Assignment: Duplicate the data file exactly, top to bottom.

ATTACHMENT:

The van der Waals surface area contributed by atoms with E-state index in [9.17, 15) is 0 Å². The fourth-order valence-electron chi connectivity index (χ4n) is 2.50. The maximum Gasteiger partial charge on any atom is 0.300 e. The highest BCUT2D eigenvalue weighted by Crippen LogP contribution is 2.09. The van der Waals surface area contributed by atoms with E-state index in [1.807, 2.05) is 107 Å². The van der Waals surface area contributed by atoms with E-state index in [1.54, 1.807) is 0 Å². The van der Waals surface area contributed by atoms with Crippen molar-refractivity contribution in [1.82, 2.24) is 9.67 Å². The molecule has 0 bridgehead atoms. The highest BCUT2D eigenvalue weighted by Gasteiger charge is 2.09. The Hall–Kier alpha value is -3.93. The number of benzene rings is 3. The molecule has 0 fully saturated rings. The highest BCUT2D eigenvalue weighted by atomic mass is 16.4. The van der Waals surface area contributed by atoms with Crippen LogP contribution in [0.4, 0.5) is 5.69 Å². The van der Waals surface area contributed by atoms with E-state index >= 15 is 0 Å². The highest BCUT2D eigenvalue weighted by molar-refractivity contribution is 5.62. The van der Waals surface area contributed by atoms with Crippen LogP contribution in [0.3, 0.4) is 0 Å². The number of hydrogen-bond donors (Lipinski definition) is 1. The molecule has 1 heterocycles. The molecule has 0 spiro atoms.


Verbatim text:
The van der Waals surface area contributed by atoms with E-state index in [9.17, 15) is 0 Å². The fourth-order valence-electron chi connectivity index (χ4n) is 2.50. The maximum Gasteiger partial charge on any atom is 0.300 e. The highest BCUT2D eigenvalue weighted by Crippen LogP contribution is 2.09. The van der Waals surface area contributed by atoms with E-state index in [1.807, 2.05) is 107 Å². The van der Waals surface area contributed by atoms with E-state index in [1.54, 1.807) is 0 Å². The van der Waals surface area contributed by atoms with Crippen molar-refractivity contribution in [1.82, 2.24) is 9.67 Å². The molecule has 0 bridgehead atoms. The highest BCUT2D eigenvalue weighted by Gasteiger charge is 2.09. The Hall–Kier alpha value is -3.93. The number of benzene rings is 3. The molecule has 0 fully saturated rings. The highest BCUT2D eigenvalue weighted by atomic mass is 16.4. The van der Waals surface area contributed by atoms with Crippen LogP contribution in [0.4, 0.5) is 5.69 Å². The van der Waals surface area contributed by atoms with E-state index >= 15 is 0 Å². The highest BCUT2D eigenvalue weighted by molar-refractivity contribution is 5.62. The van der Waals surface area contributed by atoms with Crippen LogP contribution in [0.3, 0.4) is 0 Å². The number of hydrogen-bond donors (Lipinski definition) is 1. The molecule has 1 heterocycles. The molecule has 0 spiro atoms.